'There is only one thing worse than being a TV celebrity and that's being a TV celebrity chef.'
The Cooking Game
Human beings have always liked food. We enjoy looking at it. We enjoy putting it in our mouths. And we especially enjoy watching other people make food. Even better is watching other people make food and then buying ourselves a take away. This is because many human beings are, on a deep and fundamental level, really lazy2. Naturally, we don't like to admit this to ourselves, so we put some good solid time in, slumping on something soft, concentrating on watching someone make some food. That feels much better than actually cooking it ourselves and/or waking up in the middle of the night in a cold sweat of guilt under a duvet composed partially of empty pizza boxes. This explains the phenomenal rise in popularity of the TV celebrity chef. Everyone understands this, even Cliff Richard, though it had to be written down on a small piece of paper for him to carry around in his top pocket. Yes, everyone understands the appeal of watching people cook on TV - everyone that is except the TV celebrity chefs themselves.
The TV celebrity chef is under the illusion that watching food is not enough for the avarage person. No, they believe that we also need to watch someone with personality and flair making the food. But this is a mistake. We don't care if the food is made by a gorilla wearing a steel helmet and hooked up to a computer run by crazy mad scientists from Venus - just as long as someone, somewhere is shoving the stuff about and looking like they are working at it - anyone will do as long as it isn't us. But the celeb-chef can't live with this fact, they need to be important, to make themselves heard - and so, to this end, every single celeb-chef in the world clings hopefully on to one big illusion - the thing they call their 'gimmick'.
Take Gary Rhodes, for example, the British TV celebrity chef. After much thought and experiment, he came up with a gimmick that would make other people in the industry bite of their own toes in sheer envy: spikey hair. That's it. Spikey hair. Everywhere he goes, everytime he is on tv, his hair is nice and spikey. More recently, he has added a new thing - make normal food, and then call it 'British', do something weird with it and feed it to some admiring old ladies. So, for example, rather than just boil an egg, Rhodes is liable to call it 'The great British egg' before shoving it into a pheasant and covering it with custard and then feeding it to some admiring old ladies, all the while, of course, with nice spiky hair. (That's Gary Rhode's hair, not the old ladies, though some of the real fans do try and imitate the 'Gary' look).
Another example: Ainsley Harriott. His gimmick is laughing at aubergines. Now, it is well known by those on the front line, that television cookery is fraught with innuendo. Words like 'Dribble', 'Plum' and 'Insert' do not lend themselves too easily to serious commentary. Some chefs ignore the innuendo problem. Some, like Deliah Smith, turn it into an art form. Deliah can announce that her saucepan has a 'good stiff handle and a nice firm round bottom' while using the merest shift of an eyebrow to suggest knowingly to the viewer that she is in on the joke. Ainsley Harriott, on the other hand, jumps right in on the other end of the scale. Ainsley will find innuendo in anything - dates, eggs, flour, anything. Simply picking it up and saying 'You don't get much of these to the pound' is enough for Ainsley. He also likes to make things interesting by making them very colourful. If Ainsely were to boil an egg, for example, he would paint it blue and then draw a smiley face on it in yellow, before looking at it knowingly and collapsing in hysterics.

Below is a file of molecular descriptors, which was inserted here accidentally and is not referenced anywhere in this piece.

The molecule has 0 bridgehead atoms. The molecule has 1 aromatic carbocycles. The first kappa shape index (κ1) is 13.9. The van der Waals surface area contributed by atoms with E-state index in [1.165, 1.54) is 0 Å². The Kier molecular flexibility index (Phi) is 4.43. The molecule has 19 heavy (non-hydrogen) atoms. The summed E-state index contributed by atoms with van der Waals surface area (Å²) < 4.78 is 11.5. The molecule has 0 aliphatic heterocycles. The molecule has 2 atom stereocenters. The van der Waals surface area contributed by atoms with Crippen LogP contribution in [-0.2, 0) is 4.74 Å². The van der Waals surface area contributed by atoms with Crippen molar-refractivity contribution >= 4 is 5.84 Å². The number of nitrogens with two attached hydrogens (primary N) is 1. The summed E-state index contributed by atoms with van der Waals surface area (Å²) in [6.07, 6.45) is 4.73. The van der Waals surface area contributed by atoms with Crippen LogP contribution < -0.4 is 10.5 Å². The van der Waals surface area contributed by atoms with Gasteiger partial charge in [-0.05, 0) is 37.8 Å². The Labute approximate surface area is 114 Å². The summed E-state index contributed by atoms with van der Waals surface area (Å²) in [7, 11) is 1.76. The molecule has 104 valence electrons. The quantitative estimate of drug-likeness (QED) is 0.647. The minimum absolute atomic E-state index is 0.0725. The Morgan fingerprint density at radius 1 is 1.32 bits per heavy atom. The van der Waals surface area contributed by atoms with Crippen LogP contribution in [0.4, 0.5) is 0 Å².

Some potential and actual other gimmicks from England and around the world. See if you can guess which ones are real!!3:
- Always cooking outside.
- Cooking from inside a small cupboard.
- Being very drunk, proud of it and drinking some more.
- Sitting in a peasant kitchen next to a big radiator.
- Only coooking things you grew yourself.
- Only cooking things you previously hit on the head with a shovel.
- Being an old lady and driving around on a motorbike with another old lady.
- Cooking very fast.
- Cooking very slowly.
- Only cooking things if they are nice and fluffy.
- Being very modern.
- Being very old fashioned.
- Mountain climbing.
- Wandering around in different places.
- Cooking in a skip.
- Only cooking things featuring cold hot dogs.
- Cooking for dogs.
- Cooking by dogs.
- Dogs cook for people, but with a general emphasis on bones and dirt.
- Cooking things in cold dough.
- Only cooking stuff you found in bins
There is one TV celebrity chef who is the exception that proves the rule: Jamie Oliver. Jamie understands exactly why we watch cookery programmes on TV. We want it easy and that's what he gives us. Say Jamie boils an egg. He gets up, gets dressed, gets on his scooter, motors some miles into town, looks for a parking space, joins the queue, buys some eggs, motors home, has a cup of tea, calls the gas board to get the gas working, looks all over for a clean saucepan before deciding he probably has to wash one, washes the saucepan, makes a cup of tea and boils the egg. Eight hours of film is then edited down to about as many seconds: Jamie bouncing a basket ball, on his scooter, dropping the egg in the saucepan and saying 'Pukka'.
Given all of this, what do I advise? Well, here is my favourite recipe. Cold hot dogs. Buy a tin of hot dogs and a loaf of bread and a bottle of ketchup. Put a hot dog on the bread, squirt on some ketchup and roll it up. You can eat with one hand and use the remote with the other and there is no washing up. Brilliant.